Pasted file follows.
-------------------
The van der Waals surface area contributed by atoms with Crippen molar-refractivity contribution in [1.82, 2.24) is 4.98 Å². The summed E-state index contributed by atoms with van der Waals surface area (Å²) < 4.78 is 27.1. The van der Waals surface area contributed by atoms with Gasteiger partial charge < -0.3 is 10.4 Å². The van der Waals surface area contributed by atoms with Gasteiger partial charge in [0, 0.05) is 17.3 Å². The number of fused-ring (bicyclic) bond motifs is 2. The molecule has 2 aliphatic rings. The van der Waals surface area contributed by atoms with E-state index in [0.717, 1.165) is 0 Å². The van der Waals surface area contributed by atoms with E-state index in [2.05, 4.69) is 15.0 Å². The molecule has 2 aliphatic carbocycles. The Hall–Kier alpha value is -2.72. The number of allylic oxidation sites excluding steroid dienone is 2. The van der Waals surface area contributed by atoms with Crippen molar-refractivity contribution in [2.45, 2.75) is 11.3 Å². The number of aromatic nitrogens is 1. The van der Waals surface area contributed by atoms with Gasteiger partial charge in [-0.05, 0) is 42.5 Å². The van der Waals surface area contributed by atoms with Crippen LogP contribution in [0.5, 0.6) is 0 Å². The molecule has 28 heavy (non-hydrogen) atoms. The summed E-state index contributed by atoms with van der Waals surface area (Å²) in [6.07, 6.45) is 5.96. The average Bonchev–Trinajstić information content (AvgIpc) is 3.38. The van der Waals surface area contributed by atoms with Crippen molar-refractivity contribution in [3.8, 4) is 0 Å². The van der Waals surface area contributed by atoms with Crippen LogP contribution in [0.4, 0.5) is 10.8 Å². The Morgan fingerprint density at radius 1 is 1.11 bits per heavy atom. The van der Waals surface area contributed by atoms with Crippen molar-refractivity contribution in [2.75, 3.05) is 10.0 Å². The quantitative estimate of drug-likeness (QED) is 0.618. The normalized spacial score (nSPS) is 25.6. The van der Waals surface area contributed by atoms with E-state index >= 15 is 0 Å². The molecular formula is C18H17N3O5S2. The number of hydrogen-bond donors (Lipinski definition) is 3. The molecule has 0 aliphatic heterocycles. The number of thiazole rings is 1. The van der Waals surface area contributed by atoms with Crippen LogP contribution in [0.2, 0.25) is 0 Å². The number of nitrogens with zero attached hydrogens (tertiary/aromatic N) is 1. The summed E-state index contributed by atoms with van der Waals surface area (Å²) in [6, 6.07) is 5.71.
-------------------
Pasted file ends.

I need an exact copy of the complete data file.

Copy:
The van der Waals surface area contributed by atoms with Crippen molar-refractivity contribution in [1.82, 2.24) is 4.98 Å². The summed E-state index contributed by atoms with van der Waals surface area (Å²) < 4.78 is 27.1. The van der Waals surface area contributed by atoms with Gasteiger partial charge < -0.3 is 10.4 Å². The van der Waals surface area contributed by atoms with Gasteiger partial charge in [0, 0.05) is 17.3 Å². The number of fused-ring (bicyclic) bond motifs is 2. The molecule has 2 aliphatic rings. The van der Waals surface area contributed by atoms with E-state index in [0.717, 1.165) is 0 Å². The van der Waals surface area contributed by atoms with E-state index in [2.05, 4.69) is 15.0 Å². The molecule has 2 aliphatic carbocycles. The Hall–Kier alpha value is -2.72. The number of allylic oxidation sites excluding steroid dienone is 2. The van der Waals surface area contributed by atoms with Crippen molar-refractivity contribution in [2.45, 2.75) is 11.3 Å². The number of aromatic nitrogens is 1. The van der Waals surface area contributed by atoms with Gasteiger partial charge in [-0.05, 0) is 42.5 Å². The van der Waals surface area contributed by atoms with Crippen LogP contribution in [0.5, 0.6) is 0 Å². The molecule has 28 heavy (non-hydrogen) atoms. The summed E-state index contributed by atoms with van der Waals surface area (Å²) in [6.07, 6.45) is 5.96. The average Bonchev–Trinajstić information content (AvgIpc) is 3.38. The van der Waals surface area contributed by atoms with Crippen molar-refractivity contribution in [3.8, 4) is 0 Å². The van der Waals surface area contributed by atoms with Crippen LogP contribution in [0.4, 0.5) is 10.8 Å². The Morgan fingerprint density at radius 1 is 1.11 bits per heavy atom. The van der Waals surface area contributed by atoms with Crippen molar-refractivity contribution in [2.75, 3.05) is 10.0 Å². The quantitative estimate of drug-likeness (QED) is 0.618. The normalized spacial score (nSPS) is 25.6. The van der Waals surface area contributed by atoms with E-state index >= 15 is 0 Å². The molecular formula is C18H17N3O5S2. The number of hydrogen-bond donors (Lipinski definition) is 3. The molecule has 0 aliphatic heterocycles. The number of thiazole rings is 1. The van der Waals surface area contributed by atoms with Crippen LogP contribution in [0.2, 0.25) is 0 Å². The number of nitrogens with zero attached hydrogens (tertiary/aromatic N) is 1. The summed E-state index contributed by atoms with van der Waals surface area (Å²) in [6, 6.07) is 5.71.